Recent YaleGlobal Articles

Derek Yach
August 26, 2003
Obesity is as great a threat to global health as malnutrition, says Derek Yach, the Representative of the Director-General of the WHO. One billion people -or one out of six --are overweight worldwide - the same number as are malnourished - and some 300 million of those are clinically obese,...
Dominic Sachsenmaier
August 22, 2003
Economic integration around the world does not necessarily equate to acceptance of multi-culturalism at home. Though German industry and banks straddle the globe, linking countries and societies economically, many Germans are fiercely fighting the influx of foreign influence - particularly through...
William Mougayar
August 19, 2003
Seaports have been described as America's most vulnerable entry-point. Everyday, ships from around the world dock in American harbors and unload a vast array of cargo. Most inbound crates contain products from trusted trade partners. However, since September 11, concern has grown that the...
Michael Richardson
August 15, 2003
One of the oldest examples of globalization does not involve airplanes, the internet, trade agreements, or even human beings, says veteran Asia watcher Michael Richardson. Every year, shorebirds of the Asia-Pacific traverse the eastern hemisphere in a 25,000 mile odyssey that lands them in regions...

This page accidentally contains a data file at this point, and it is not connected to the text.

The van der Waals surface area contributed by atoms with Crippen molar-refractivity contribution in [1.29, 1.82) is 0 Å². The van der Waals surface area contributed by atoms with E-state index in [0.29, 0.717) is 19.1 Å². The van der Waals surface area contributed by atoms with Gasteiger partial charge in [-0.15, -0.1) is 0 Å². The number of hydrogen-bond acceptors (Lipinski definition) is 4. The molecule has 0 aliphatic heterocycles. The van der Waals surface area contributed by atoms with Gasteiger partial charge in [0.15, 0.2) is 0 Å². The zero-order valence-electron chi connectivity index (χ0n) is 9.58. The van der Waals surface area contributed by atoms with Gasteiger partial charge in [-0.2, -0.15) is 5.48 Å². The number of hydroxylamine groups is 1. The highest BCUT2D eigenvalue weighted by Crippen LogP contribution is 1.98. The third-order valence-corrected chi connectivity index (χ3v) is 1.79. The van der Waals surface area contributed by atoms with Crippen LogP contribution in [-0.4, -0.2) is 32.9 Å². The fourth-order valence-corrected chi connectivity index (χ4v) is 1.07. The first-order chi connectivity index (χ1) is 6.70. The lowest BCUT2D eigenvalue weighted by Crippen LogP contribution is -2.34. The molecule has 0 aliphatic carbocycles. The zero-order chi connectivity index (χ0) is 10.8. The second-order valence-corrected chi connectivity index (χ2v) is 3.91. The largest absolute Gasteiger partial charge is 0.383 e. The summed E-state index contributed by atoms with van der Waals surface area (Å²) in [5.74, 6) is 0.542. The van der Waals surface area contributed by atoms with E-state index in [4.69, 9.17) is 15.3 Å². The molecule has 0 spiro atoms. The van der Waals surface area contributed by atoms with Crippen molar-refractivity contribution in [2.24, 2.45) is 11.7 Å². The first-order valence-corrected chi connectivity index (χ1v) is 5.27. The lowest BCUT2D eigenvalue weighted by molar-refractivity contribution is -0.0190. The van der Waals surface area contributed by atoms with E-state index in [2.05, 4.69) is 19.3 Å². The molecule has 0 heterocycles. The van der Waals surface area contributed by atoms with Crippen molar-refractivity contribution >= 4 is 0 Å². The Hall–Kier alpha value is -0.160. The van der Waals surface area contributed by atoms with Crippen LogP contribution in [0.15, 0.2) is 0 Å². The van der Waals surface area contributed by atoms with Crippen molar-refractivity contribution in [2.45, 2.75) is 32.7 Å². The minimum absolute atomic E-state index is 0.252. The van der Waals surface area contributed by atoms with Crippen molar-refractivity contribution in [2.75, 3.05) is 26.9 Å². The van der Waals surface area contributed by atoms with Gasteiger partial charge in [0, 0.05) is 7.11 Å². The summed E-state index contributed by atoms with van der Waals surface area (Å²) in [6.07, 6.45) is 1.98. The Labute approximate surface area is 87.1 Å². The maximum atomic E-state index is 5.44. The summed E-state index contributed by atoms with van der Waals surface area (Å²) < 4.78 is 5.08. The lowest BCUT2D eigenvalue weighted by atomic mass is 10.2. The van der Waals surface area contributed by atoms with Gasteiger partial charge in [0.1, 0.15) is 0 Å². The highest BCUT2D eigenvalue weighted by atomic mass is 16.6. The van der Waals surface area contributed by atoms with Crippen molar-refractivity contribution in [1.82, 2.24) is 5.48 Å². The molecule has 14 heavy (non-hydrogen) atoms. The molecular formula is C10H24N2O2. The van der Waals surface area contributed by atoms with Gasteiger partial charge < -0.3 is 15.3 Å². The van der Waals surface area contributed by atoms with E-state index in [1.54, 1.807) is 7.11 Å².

Kenny Santana
August 12, 2003
MTV and American pop music have invaded Asia. Still, local music is flourishing. Though Britney Spears and the show "Punk'd" regularly appear on Asian television screens, locally themed shows currently comprise up to 80 percent of MTV Asia's programming. MTV's strategy...
Arch W. Roberts, Jr.
August 8, 2003
Iran, Iraq, and North Korea were singled out as comprising George W. Bush's 'axis of evil' for a reason, says nonproliferation expert Arch W. Roberts, Jr. The trio comprises the worst violators of the Non-Proliferation Treaty, an agreement intended to halt the spread of nuclear...
Joseph Chamie
August 5, 2003
All people have the right to leave their country, writes Joseph Chamie, Director of the United Nations Population Division, but they do not have the right to enter another without permission. As population growth soars in the developing world, this apparent contradiction is creating a dilemma for...
Shada Islam
August 1, 2003
Europe's new farm subsidy reform package is not perfect, but it may help break the logjam in the WTO, says Shada Islam, a Brussels-based journalist specializing in EU trade policy. The EU farm reforms replace production subsidies with direct payments to farmers who meet food safety and...
Frank Ching
July 29, 2003
In Hong Kong, the recent mass demonstrations against proposed anti-subversion legislation have not shaken foreign investors' confidence. In the following essay, Frank Ching argues that while anti-government political activism might scare off investors in most countries, Hong Kong has...
Immanuel Wallerstein
July 25, 2003
In the lead up to the invasion of Iraq – and especially with the difficulties the US has encountered since – there is a renewed interest in the historical experience of past imperial efforts. Not surprisingly, the publication of British historian Niall Ferguson's provocative history of the...
Shada Islam
July 23, 2003